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Film Studies Minor

Department of Literature and Language


SUMMER SESSION I (06/04/18-07/06/18)

ENGL 3290 | Introduction to Film Studies | Briggs

Prerequisite(s): ENGL 1020 or equivalent. “As good a way as any towards understanding what a film is trying to say to us is to know how it is saying it” (André Bazin). This course serves as an introduction to the study of film in the way Bazin describes. The course provides students with a basic set of tools for analyzing film. For this purpose, we will break down the complex processes of filmmaking in order to understand the many different aspects that determine the meaning of a finished shot, scene, or film.  We will look at the basic components of film style – from mise-en-scène through cinematography to editing and sound – and we will consider different principles of narration as well as the construction of non-narrative films. We will also familiarize ourselves with the basic terminology for film analysis, and we will explore the relation between film form and culture in selected case studies.

ENGL 4507 | Shakespeare and Film | Sawyer

Prerequisite(s):  ENGL 1010 and 1020 or equivalents.  By looking at Shakespearean films as exciting, rich, and meaningful texts themselves, this class will consider cinematic Shakespeare as a contribution to the reinterpretation and appropriation of his works.  We will also discuss relevant issues as they arise (race, class, gender, sexuality).  The course will focus primarily on film adaptations that follow the texts closely, but it will also examine films that might incorporate Shakespeare in a more original manner.  The course will be taught online.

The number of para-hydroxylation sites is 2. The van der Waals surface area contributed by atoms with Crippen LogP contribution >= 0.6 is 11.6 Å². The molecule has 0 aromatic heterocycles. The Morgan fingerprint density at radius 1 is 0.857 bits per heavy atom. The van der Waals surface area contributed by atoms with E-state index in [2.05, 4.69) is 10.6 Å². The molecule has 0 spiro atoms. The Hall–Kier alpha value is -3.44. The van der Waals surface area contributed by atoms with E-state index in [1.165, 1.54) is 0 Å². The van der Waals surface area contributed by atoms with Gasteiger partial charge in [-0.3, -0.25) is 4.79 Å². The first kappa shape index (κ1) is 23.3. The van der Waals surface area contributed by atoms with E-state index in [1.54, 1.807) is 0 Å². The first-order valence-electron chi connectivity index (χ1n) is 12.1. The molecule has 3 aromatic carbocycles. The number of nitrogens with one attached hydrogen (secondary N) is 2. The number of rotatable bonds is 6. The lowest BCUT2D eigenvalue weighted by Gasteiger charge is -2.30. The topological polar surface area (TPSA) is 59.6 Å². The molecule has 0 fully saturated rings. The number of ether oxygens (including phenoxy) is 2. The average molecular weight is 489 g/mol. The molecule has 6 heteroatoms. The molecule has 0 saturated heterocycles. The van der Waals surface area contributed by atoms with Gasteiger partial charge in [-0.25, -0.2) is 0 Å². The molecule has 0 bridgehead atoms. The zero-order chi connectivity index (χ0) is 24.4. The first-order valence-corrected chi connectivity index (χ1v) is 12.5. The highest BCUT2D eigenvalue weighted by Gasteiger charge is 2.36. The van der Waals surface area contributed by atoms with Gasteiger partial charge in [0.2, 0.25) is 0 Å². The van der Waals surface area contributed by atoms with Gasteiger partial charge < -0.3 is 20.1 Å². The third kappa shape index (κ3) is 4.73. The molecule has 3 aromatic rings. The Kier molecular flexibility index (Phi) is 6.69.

Required text:Shakespeare on Film: A Norton Guide. Samuel Crowl. W. W. Norton, 2008. (ISBN: 978-0-393-92765-8)

SUMMER SESSION II (7/9/18 – 8/10/18)

ENGL 4360 | Screenwriting | Baumgartner
Prerequisite(s): ENGL 1020 or equivalent. This course will give students a guided introduction to screenwriting. The screenwriter is often author, architect and inventor of a film, yet in American cinema the writer of a script rarely receives due credit. In this class we will discuss the difficult role of the screenwriter, paying particular attention to issues of process and technique that differentiate writing for the screen from other narrative forms. Students will be introduced to screenplay format and structure through reading assignments, in-class discussions, film analysis and writing exercises. Assignments include a film treatment, a synopsis, and various exercises on character/scene development. Students will have an opportunity to begin an original screenwriting project of their own. Students should come to each class prepared to write both critically and creatively, and to share their work with fellow students in a workshop setting.

Required texts:
Screenplay: The Foundations of Screenwriting by Syd Field, Revised edition, 2005 [ISBN: 978-0385339032]
American Beauty: The Shooting Script by Alan Ball [ISBN-13: 978-1557044044]
Inception: The Shooting Script by Christopher Nolan [ISBN-13: 978-1608870158]
Do Androids Dream of Electric Sheep? by Philip K. Dick [ISBN-13: 978-0345404473]
No Country for Old Men by Cormac McCarthy [ISBN-13: 978-0307387134]

FALL SESSION (08/27/18 - 12/07/18)

ENGL 3290 | Introduction to Film | Various Sections